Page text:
This could very well be the ultimate consequence of the infighting, egos and bitterness we’ve seen played out in politics in recent years: a warmer future world that Australia refused to accept or acknowledge would occur.
And the consequences of a warmer world for Australia look set to be dire: more heatwaves, coral bleaching, bushfires, droughts, the list goes on. Elsewhere internationally, particularly for our Pacific neighbours, the consequences look set to be even more devastating and deadly.
But many of our politicians refuse to either accept it, or risk their political ambitions to do anything about it.
The latest report from the Intergovernmental Panel on Climate Change (IPCC) authored by 90 scientists shares the key differences between two goals that are just 0.5 degrees apart – limiting the increase of human-induced global warming to below 2 degrees, and the more ambitious goal that came out of the Paris Agreement of limiting it to 1.5 degrees.
The world looks set to breach the 1.5 degree mark as early as 2040 and then the two degree mark in the 2060s.
Meanwhile, that 1.5 degrees of warming still isn’t anything close to a “safe” level, given the impacts we’ve seen from one degree of warming have already been severe. For example at 1.5 degrees, 70 to 90 per cent of the world’s coral reefs are expected to be damaged.
A reminder here, the United States has already pulled out of the Paris Agreement, while Australia’s support has looked precarious. The former PM who signed Australia up to it, Tony Abbott, recently said Australia needs to get out of the agreement in order to end the “omissions obsession”.
And Australia currently has no real plan for reducing emissions.
The report finds that it’s not impossible for the world to reduce global warming to 1.5 degrees, but it would be challenging. By 2050, the world would need to reach near-zero on carbon dioxide emissions, and reduce it by 45% by 2030. It’s possible, but governments would need to take bold actions. We need “transformational” change that will be difficult to advance in a world that’s still not necessarily convinced of the science. And in a world that’s still hooked on coal.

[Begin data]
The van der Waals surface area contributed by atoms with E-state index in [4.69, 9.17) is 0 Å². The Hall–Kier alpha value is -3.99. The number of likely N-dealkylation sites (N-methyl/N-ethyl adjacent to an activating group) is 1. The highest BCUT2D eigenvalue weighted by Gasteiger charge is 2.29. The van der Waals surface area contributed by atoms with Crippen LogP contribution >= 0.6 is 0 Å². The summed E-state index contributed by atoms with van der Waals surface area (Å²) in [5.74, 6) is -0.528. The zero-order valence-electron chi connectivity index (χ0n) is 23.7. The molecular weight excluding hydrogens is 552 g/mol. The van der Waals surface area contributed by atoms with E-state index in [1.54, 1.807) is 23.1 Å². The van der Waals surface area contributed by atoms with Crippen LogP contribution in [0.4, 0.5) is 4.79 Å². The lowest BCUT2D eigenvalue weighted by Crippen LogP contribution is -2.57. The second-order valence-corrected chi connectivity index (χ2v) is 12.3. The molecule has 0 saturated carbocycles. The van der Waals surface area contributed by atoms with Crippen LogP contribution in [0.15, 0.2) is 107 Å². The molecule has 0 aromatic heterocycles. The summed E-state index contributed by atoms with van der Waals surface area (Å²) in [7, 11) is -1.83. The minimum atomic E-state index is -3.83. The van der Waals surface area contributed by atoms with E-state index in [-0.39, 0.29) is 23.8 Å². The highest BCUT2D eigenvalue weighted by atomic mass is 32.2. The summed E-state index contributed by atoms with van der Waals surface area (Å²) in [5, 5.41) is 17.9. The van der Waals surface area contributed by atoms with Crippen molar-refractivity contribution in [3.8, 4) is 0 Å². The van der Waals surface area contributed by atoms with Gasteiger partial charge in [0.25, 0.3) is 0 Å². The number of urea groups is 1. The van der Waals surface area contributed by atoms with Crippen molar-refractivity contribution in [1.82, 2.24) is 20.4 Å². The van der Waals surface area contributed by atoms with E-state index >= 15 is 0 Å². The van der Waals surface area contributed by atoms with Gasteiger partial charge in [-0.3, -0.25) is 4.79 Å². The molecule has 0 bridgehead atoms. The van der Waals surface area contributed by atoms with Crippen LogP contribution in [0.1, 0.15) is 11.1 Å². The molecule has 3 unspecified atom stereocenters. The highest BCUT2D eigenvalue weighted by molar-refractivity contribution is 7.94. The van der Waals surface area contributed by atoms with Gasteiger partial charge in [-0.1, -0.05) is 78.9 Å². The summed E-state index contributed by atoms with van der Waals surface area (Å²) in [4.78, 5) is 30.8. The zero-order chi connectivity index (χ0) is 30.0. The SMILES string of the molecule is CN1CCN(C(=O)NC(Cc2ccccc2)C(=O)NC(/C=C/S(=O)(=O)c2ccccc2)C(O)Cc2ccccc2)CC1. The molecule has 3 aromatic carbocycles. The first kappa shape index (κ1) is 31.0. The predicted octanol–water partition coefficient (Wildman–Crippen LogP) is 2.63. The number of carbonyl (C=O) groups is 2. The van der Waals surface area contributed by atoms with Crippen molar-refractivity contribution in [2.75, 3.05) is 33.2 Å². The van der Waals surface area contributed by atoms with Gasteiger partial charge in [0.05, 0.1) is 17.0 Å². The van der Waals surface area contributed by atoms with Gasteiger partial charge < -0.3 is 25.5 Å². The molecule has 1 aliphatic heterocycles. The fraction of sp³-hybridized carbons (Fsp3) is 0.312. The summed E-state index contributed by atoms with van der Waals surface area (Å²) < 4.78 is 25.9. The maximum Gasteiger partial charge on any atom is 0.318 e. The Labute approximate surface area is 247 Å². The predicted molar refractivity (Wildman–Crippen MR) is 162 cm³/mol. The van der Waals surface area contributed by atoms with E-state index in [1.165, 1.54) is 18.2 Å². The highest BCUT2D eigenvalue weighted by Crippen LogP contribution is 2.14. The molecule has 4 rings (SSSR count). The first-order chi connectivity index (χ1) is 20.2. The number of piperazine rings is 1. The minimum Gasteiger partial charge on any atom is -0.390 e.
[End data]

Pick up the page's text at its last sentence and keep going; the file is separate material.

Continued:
Prime Minister Scott Morrison continues to say Australia is on target to hit our current 26% emissions reduction target, despite the lack of any real, credible energy policy – and despite the Government’s own data showing it’s unlikely given that emissions increased 1.3% in the year to March 2018.
Energy Minister Angus Taylor is also in denial, saying Australia is “well on target” to achieve the 26% reduction, although he was unable to share a single policy that will get us there, when asked by Sky News on Monday.
Don’t expect a change of government to have a hugely dramatic impact on Australia’s contribution to reductions, although it could certainly shift the rhetoric. While Labor’s policy is for 50% renewable energy by 2030, that’s unlikely to be enough. And yesterday Opposition leader Bill Shorten indicated he’s not going to go too far: “We are not saying there wont be fossil fuel as part of our energy mix going forward.”
The difference between warming of 1.5 degrees and 2 degrees? According to the ICPP report, that additional 0.5 degrees looks like this:
- A dramatic increase in financial costs: from $US54 trillion to $US69 trillion in today’s dollars, over the years to 2100.
- Transformation to three times as much of the planet’s terrestrial ecosystems, which would result in significantly more species extinctions.
- An ice-free Arctic at a pace of once a decade, something that’s never actually occurred and would result in significant rising waters
- A doubling in the number of people internationally experiencing water scarcity
- An increase in the number of floods, droughts and other extreme weather events.
- The loss of “virtually all” coral reefs
- 420 million more people frequently exposed to extreme heatwaves
What can we do? With households responsible for around 20 per cent of Australia’s emissions, there are things we can do at home to dramatically reduce our impact, and save money on our energy bills, many of them outlined in Natalie Isaacs excellent new book, Every Woman’s Guide to Saving the Planet.
And there’s an argument for the role women can play in pushing to secure more board and management positions (easier said than done, of course). As recent research found, those boards that have more women on them are actually ‘greener’ when it comes to taking on environmental risk.
While you can’t always control what’s happening in Canberra, we can make an impact at home and potentially in the companies we work in and choose to support as consumers. At least then we can tell our kids we did something.